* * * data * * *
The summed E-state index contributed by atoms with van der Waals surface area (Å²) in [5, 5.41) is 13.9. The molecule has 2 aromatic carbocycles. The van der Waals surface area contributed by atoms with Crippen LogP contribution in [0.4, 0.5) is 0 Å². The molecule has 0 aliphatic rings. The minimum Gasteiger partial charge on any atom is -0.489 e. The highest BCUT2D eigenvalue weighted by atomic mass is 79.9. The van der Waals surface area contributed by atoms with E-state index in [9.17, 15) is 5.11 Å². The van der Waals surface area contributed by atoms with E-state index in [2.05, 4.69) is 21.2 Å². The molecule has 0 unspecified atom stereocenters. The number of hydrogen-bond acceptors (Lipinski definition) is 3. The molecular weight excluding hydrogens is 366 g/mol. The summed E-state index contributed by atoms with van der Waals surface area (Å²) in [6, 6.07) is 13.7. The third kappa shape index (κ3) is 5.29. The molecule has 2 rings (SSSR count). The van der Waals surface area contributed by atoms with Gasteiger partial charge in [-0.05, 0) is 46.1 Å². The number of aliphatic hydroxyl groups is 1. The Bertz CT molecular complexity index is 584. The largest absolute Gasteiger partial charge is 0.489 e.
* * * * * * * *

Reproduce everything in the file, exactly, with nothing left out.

The summed E-state index contributed by atoms with van der Waals surface area (Å²) in [5, 5.41) is 13.9. The molecule has 2 aromatic carbocycles. The van der Waals surface area contributed by atoms with Crippen LogP contribution in [0.4, 0.5) is 0 Å². The molecule has 0 aliphatic rings. The minimum Gasteiger partial charge on any atom is -0.489 e. The highest BCUT2D eigenvalue weighted by atomic mass is 79.9. The van der Waals surface area contributed by atoms with E-state index in [9.17, 15) is 5.11 Å². The van der Waals surface area contributed by atoms with E-state index in [2.05, 4.69) is 21.2 Å². The molecule has 0 unspecified atom stereocenters. The number of hydrogen-bond acceptors (Lipinski definition) is 3. The molecular weight excluding hydrogens is 366 g/mol. The summed E-state index contributed by atoms with van der Waals surface area (Å²) in [6, 6.07) is 13.7. The third kappa shape index (κ3) is 5.29. The molecule has 2 rings (SSSR count). The van der Waals surface area contributed by atoms with Gasteiger partial charge in [-0.05, 0) is 46.1 Å². The number of aliphatic hydroxyl groups is 1. The Bertz CT molecular complexity index is 584. The largest absolute Gasteiger partial charge is 0.489 e.